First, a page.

Ozark (2017-2022): Season 4 – Part One
Genre: Crime | Drama| Thriller |
Runtime: 60 min/episode
Created by: Bill Dubuque, Mark Williams
Starring: Jason Bateman, Laura Linney, Julia Garner
STRONG PERFORMANCE SAVES A BLEAK SCRIPT
Ozark – season four, part one, continues its magnitude regarding stellar performance and close-knitted rhythmic pulsed storytelling that slowly expands the story further into what is the best part of the series. The new season continues the rampages, the verbal profanity and the interesting plot with its witty sense humour and stylized dialogue, characterization and performance that has become the highlights of the series, as it continues to ride on flow of tension building to a festive series-final. The story this season follows up on the relationship between the Byrde-family (especially) Marty and the Navarro’s drug cartel and enhancing their business. It digs deeper into the unconventional tongue to tongue-relationship that’s between Darlene and Wyatt.
It takes a roller-coaster ride with Julia Garner’s performance of Ruth Langmore, who does a brilliant job in creating a thoughtful female character that both has charm, intelligence and is funny with a variety of quotes. She is a strong leader and is one of the solid winning parts of why this series still is on the air as she has grown in an efficient way in developing her strong leadership. Even if Jason Bateman steals his scenes and delivers his lines with charm and worth the effort, his estranged relationship with Ruth gives the series somewhat an annotation of what Jesse Pinkman was to Walt Whitman. If the series follows the same fictitious path in the relationship, it might get vile in the second part to come.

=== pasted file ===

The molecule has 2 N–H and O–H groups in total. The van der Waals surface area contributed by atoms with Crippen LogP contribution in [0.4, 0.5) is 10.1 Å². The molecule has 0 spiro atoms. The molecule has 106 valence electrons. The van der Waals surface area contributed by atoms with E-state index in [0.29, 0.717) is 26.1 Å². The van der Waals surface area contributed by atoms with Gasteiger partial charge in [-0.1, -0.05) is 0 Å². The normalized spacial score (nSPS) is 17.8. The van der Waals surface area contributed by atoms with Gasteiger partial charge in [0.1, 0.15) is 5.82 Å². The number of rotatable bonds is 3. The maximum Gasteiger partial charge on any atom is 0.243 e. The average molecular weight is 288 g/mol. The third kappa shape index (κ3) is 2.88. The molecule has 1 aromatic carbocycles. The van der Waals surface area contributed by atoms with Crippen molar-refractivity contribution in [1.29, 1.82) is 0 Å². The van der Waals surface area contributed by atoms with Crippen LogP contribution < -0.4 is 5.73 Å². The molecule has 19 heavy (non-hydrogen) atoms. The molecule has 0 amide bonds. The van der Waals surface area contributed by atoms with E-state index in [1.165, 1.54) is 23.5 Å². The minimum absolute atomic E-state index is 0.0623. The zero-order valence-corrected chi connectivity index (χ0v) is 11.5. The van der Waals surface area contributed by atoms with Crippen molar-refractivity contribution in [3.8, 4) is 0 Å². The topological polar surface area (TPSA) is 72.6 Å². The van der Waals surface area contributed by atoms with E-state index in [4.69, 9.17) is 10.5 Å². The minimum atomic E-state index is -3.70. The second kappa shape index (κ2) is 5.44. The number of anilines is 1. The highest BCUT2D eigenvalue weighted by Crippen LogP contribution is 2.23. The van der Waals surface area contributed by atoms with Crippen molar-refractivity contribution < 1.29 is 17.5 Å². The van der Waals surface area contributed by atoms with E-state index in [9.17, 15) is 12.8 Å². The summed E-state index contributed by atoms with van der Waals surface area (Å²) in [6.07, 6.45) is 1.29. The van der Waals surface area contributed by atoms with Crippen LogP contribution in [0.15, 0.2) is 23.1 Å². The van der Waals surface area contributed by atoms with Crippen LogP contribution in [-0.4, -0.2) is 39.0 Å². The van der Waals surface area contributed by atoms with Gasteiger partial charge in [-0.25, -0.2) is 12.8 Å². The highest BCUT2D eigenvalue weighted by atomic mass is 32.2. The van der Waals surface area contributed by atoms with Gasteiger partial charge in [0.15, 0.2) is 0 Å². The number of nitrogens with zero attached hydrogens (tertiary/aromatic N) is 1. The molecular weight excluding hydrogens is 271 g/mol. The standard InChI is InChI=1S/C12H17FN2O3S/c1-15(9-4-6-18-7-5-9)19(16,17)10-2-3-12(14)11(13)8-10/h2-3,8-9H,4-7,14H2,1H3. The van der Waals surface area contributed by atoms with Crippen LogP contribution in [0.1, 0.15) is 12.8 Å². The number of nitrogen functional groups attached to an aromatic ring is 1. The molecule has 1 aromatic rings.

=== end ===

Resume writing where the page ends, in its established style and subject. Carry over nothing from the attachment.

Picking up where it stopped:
The music is still strong as forever with a variety of music, both instrumental and lyric that sets the mod even within the tensest and violent situation that might occur. The series has from the beginning announced that the violence is raw, there is blood, but doesn’t reach the level of hardcore horror in some scenes that were seen in Breaking Bad.
Yes, the series is still violent and filled with profanities, but the dangerous tension that other series have doesn’t really shape the series. It’s hard to take some threats seriously and some scenes take the intense magic away with corny humour and whatnot. It’s obvious in the end that the series strives for a worthwhile showdown but the tension build-up continues just only to rise to an anti-climactic semi-final. It’s annoying, I know, but it’s what it is, and hopefully, the other part of the ending series justifies the slow showdown of the first part.